We’re the only ones left.
Tag: oh enjolras
enjolras + text posts
Le 6 juin
♠ for enjolras and feuilly!
♠:One character adjusting the other’s jewelry/neck tie/ etc.
It had been raining for days – no, weeks. Perhaps not quite months, though, as Enjolras liked to think he would have noticed his apartment building floating away, despite the piles and piles of student papers he had been focused on reading and grading.
Enjolras didn’t mind the rain, as a general rule. He liked to listen to the sound it made, tap tap tap against the roof punctuating his thoughts and movements. It made it easier to focus, and easier to fall asleep at night, too, when everyone was home and everything was dark. Still, even he had to admit that after so long, the feeling of the warm rays of sun against his face was quite nice.
He wouldn’t go so far as it call it a caress; he tried to avoid the word if he could. A blanket, though, perhaps. An enveloping, reassuring, soothing blanket of light –
“Here,” Feuilly said, suddenly breaking through Enjolras’ reverie. Enjolras tried blinking his eyes open, but had to close them again, the sun shining directly – and painfully – in his pupils. “Take mine.”
“Uh?” Enjolras turned his head towards his friend, squinting. “What?”
“Forgot your sunglasses, didn’t you?” Feuilly shook his head as he pulled off his own sunglasses from his face. “You’ll get a sunburn, lying down like that.”
“What about you?” Enjolras frowned. He nearly swallowed a blade of grass – thank goodness the ground wasn’t soggy anymore, though now that he thought about it, they could have brought an actual blanket.
Feuilly shrugged. “Come on. Just take them.”
Enjolras thought for a moment. He still felt fuzzy, and warm, and quite sleepy; but he raised his head and extended a arm towards his friend; pushing the offered glasses back towards Feuilly’s face, he adjusted them clumsily before grabbing Feuilly’s hat from his head instead, plopping it over his own face as he lay back down.
“There,” Enjolras said. The hat smelled clean, like shampoo, but also a little like oil paint. He didn’t mind.
“Dangerous move,” he heard Feuilly laugh. “But suit yourself.”
He smiled from under the hat when he felt Feuilly lying down next to him.
Soft, relaxed, happy Enjolras, who’s all quiet but smiling fondly at his friends’s antics and living the moment fully.
I just slept seven hours, which is twice as long as I usually sleep, so I’m a bit disoriented.
Enjolras, Book VIII (via
“And now I’m going to overthrow the National Guard, then hopefully the monarchy” he said and failed and also died. (Sorry)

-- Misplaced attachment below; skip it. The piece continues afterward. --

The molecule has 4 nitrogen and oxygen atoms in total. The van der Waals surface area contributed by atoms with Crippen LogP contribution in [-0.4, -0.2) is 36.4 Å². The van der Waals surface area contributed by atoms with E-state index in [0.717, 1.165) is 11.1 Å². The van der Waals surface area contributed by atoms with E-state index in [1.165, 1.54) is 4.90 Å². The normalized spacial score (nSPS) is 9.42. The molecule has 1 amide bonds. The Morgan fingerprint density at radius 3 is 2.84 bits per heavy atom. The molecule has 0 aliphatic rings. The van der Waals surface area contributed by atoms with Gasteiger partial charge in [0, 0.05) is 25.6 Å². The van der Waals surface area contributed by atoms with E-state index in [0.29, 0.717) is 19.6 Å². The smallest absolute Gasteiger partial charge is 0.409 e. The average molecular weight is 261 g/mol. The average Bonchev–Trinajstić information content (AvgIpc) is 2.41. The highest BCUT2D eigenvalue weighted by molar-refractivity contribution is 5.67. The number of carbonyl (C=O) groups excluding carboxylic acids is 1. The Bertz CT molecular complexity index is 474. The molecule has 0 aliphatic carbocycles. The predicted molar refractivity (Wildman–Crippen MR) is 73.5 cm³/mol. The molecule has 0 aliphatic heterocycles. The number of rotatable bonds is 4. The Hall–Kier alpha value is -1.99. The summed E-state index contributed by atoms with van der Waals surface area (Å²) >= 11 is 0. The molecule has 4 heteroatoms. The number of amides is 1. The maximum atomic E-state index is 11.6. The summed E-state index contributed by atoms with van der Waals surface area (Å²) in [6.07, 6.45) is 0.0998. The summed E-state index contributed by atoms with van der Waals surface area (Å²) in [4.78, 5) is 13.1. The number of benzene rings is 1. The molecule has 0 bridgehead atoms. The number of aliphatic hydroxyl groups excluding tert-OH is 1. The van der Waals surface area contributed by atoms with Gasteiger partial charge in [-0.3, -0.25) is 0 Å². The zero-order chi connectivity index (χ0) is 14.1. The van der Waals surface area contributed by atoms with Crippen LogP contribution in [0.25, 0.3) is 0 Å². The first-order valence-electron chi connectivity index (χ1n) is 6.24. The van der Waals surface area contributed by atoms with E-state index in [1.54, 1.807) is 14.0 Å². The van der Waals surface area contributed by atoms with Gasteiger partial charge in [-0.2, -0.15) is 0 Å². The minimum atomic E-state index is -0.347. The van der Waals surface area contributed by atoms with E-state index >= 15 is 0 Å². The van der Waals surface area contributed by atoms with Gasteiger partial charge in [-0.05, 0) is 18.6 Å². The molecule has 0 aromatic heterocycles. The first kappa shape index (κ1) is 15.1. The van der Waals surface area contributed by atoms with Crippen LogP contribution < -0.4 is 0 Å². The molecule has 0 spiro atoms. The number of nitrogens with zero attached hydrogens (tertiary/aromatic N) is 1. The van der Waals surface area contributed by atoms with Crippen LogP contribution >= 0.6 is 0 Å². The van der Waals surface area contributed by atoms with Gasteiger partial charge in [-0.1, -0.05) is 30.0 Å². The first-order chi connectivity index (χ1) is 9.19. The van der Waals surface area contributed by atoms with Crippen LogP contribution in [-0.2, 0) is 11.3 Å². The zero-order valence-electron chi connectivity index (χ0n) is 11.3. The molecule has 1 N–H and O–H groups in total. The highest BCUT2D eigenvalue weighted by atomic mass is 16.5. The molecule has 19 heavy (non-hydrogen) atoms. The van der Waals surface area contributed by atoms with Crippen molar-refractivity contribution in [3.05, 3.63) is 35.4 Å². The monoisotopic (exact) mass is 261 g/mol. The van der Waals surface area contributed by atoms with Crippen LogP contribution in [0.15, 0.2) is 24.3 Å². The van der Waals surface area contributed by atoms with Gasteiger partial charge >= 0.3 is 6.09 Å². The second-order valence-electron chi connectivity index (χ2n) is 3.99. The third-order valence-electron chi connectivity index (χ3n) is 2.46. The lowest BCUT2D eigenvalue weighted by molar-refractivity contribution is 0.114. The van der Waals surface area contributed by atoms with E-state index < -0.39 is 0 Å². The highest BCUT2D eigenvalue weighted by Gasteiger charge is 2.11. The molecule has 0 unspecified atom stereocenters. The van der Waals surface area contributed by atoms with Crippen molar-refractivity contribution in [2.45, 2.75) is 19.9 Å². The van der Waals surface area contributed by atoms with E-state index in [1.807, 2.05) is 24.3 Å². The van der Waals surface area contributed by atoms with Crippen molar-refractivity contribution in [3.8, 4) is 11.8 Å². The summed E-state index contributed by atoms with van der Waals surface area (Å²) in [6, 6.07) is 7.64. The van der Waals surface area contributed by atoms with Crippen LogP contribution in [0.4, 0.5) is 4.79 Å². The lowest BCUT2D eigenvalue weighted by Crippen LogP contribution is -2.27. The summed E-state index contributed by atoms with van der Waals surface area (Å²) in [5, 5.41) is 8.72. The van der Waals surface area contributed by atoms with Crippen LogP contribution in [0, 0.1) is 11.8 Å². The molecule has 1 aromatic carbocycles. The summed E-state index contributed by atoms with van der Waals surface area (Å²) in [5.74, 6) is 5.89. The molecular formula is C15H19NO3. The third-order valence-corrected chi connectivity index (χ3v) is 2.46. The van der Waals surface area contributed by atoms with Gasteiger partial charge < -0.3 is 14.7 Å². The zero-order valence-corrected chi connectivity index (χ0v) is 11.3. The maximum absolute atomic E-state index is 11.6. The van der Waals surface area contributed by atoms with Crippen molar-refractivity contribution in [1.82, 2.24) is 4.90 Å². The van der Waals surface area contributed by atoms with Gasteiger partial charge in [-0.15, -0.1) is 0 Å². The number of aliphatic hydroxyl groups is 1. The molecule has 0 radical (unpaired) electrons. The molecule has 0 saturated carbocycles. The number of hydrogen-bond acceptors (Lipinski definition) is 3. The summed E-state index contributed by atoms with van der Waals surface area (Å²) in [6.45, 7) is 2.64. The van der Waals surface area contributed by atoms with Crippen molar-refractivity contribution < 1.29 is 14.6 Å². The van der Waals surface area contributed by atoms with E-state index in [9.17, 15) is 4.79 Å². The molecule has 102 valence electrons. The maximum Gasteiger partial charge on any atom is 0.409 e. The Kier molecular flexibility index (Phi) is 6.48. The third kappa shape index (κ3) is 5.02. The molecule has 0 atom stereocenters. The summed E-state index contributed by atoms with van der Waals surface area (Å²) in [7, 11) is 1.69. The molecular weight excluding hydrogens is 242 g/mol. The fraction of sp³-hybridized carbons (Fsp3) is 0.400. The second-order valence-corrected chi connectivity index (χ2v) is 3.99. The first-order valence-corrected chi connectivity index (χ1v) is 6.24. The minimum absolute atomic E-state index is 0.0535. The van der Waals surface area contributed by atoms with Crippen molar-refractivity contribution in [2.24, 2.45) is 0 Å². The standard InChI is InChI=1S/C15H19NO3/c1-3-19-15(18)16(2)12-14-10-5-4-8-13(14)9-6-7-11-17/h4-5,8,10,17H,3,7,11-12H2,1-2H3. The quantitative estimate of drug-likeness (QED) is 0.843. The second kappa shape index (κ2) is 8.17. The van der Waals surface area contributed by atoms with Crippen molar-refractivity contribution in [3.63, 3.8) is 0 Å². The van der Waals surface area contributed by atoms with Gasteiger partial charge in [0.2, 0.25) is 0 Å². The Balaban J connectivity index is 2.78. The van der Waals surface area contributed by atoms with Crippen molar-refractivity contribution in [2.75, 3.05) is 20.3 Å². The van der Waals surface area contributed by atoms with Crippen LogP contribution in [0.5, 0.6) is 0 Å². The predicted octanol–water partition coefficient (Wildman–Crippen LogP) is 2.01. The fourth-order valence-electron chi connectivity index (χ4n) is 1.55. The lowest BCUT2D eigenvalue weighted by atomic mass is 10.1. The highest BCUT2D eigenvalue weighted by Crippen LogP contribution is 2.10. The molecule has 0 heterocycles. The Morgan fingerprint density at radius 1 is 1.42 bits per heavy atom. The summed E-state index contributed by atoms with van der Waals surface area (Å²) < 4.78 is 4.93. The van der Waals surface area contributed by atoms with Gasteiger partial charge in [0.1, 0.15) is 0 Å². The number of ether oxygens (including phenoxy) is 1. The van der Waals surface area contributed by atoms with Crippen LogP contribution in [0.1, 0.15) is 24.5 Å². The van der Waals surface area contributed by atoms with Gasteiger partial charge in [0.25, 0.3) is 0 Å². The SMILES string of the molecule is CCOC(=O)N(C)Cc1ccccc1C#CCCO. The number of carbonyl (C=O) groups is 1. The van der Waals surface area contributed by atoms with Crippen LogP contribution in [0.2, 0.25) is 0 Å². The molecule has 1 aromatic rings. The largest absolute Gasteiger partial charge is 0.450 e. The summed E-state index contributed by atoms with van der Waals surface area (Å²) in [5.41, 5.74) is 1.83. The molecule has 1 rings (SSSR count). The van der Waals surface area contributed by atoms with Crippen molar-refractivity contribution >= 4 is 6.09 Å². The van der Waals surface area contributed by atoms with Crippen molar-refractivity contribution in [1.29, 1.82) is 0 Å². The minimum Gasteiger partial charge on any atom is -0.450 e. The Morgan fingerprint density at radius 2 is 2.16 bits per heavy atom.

Combeferre: Did anyone ever tell you your tenacity can be intimidating?
Enjolras: Yes, every month of my life since fourth grade.
Enj is such a party pooper.
A modern AU one: while Enjolras isn’t such a big fan of comics in general, he does have a lovingly preserved collection of Astérix books. I mean, it’s about plucky Frenchmen punching up the armies of an invading empire, and lots of puns (of various painfulness), what’s not to love?
Oh my god.
Enjolras has the entire collection in his parents’ house, though. He didn’t bring them to college because he didn’t have room, but he rereads a couple every time he goes back home.
They’re his guilty pleasure,
He can name every single character and he finds the punny names absolutely hilarious.
He definitely thinks he’s more of an Asterix, and Grantaire teases him by comparing him to Tragicomix.
He hates milk, always have, and to make him drink when he was a kid his mother used to call it ‘potion magique’. Very few people know – that’s dangerous blackmail material, right there.
When everything is about to go down (is it a protest that goes violent? a speech that will be heard around the world? the choice made to trade the grand and world-shaking for the hard, thankless, daily work that will bring about sustainable change?), Enjolras is sometimes overwhelmed by it all and has to stop and close his eyes for a moment, his lips moving soundlessly.
“What was that?” Feuilly asks him.
“Ah–nothing.” He won’t admit that he was whispering to himself, nous n’avons peur qu’une chose–que le ciel nous tombe sur la tête.
Because it’s silly, isn’t it? To take courage from comic books, to buoy himself up with the spirit of a feisty little French man who fictionally defended the last little corner of his country two thousand years ago. It’s silly that thinking about those fantasy stories should make him feel better in the face of real-life challenges … isn’t it?